Written by Brownlee Currey
You know that new thing that just arrived? That lamp, chandelier, or vase which was just unpacked? There is something you may not be considering: someone, more likely than not, made it by hand. This is true of so many things that we buy: clothing, shoes, jewelry, and most home furnishings. For most of these items, our first response when we look at them is not “I bet that was made by hand”. Home furnishings manufacture in particular, is in most ways a handcraft business. And by handcraft that we mean “crafted by hands” often with less machinery involved than you might think.
That lampshade you have? A worker carefully tucked the fabric around that frame and then hand sewed in the lining. It probably took her about two hours, more, if she made the trim herself.
That beautifully decorated vase that just came? While often pottery is cast into a plaster mold, the decoration is always applied by hand. Those designs were scratched into the clay by hand, and then the color applied by steady, steady hands, with a brush.
Those new wooden floor lamps that just came in? The wood was turned on a lathe, and then given to a carver to shape. Those wavy lines and slightly uneven surface were left behind by his tools, markings that, no machine can replicate.
That iron chandelier which was just installed? It took a lot of people to put that together. Different pairs of hands, bent the iron, forged the details, cleaned up the joints and welded it all together. Other hands painstakingly drew wire through it. More hands prepped, primed and painted. Perhaps, very skilled hands applied gold leaf. Other hands connected the electrical workings. It could be that another applied crystal, or other details. And a last, careful set of hands packed that chandelier.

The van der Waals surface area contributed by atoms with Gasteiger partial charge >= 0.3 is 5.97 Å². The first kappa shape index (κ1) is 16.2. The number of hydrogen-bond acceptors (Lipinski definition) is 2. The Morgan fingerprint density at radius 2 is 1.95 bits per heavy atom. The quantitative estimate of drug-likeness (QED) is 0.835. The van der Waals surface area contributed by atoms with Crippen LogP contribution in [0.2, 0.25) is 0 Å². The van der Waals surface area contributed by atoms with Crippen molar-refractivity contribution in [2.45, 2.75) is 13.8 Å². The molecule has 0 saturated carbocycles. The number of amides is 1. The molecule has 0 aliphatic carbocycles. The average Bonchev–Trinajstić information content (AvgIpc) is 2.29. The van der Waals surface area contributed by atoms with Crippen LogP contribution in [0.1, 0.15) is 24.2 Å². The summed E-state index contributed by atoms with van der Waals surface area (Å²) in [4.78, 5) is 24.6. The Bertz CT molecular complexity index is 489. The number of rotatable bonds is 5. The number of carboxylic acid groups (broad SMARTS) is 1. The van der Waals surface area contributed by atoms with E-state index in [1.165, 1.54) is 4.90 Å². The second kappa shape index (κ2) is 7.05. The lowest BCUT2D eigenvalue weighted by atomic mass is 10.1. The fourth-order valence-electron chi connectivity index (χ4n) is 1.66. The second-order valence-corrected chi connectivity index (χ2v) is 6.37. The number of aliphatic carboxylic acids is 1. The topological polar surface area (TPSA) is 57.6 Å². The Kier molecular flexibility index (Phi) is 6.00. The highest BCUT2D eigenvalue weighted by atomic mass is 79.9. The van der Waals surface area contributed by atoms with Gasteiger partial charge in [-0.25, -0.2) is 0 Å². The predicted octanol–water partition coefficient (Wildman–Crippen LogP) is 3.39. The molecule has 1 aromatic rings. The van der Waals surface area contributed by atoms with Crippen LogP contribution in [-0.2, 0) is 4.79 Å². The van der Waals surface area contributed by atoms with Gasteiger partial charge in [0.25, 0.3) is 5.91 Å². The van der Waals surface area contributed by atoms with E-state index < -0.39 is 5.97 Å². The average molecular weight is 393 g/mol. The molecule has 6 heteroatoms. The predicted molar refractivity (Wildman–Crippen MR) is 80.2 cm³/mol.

The wonder of all of this handwork is to be found in all of the detail it provides to the objects that surround us. Perhaps, the most remarkable aspect of all this, is that handwork can provide such remarkable levels of consistency. Personally, I think this speaks to the care, skill and dedication of the craftspeople making our products.
Most walk into a room and see the stuff, furniture, rugs, perhaps lighting. I would challenge you to walk into the same room and see all the talented people that made it possible.
All images courtesy of Brownlee Currey
VIDEO: Creative Director Cecil Adams shares insight on the latest styles and trends as seen at the Atlanta market.
January 6-13, 2015
The Atlanta International Gift & Home Furnishings Market
AmericasMart, Suite 14F10Atlanta, GA 30303
January 14-20, 2015
Dallas Total Home & Gift Market
WTC, Suite 10000Dallas, TX 75207
April 18-23, 2015
High Point Market, Spring
IHFC, M110High Point, NC 27261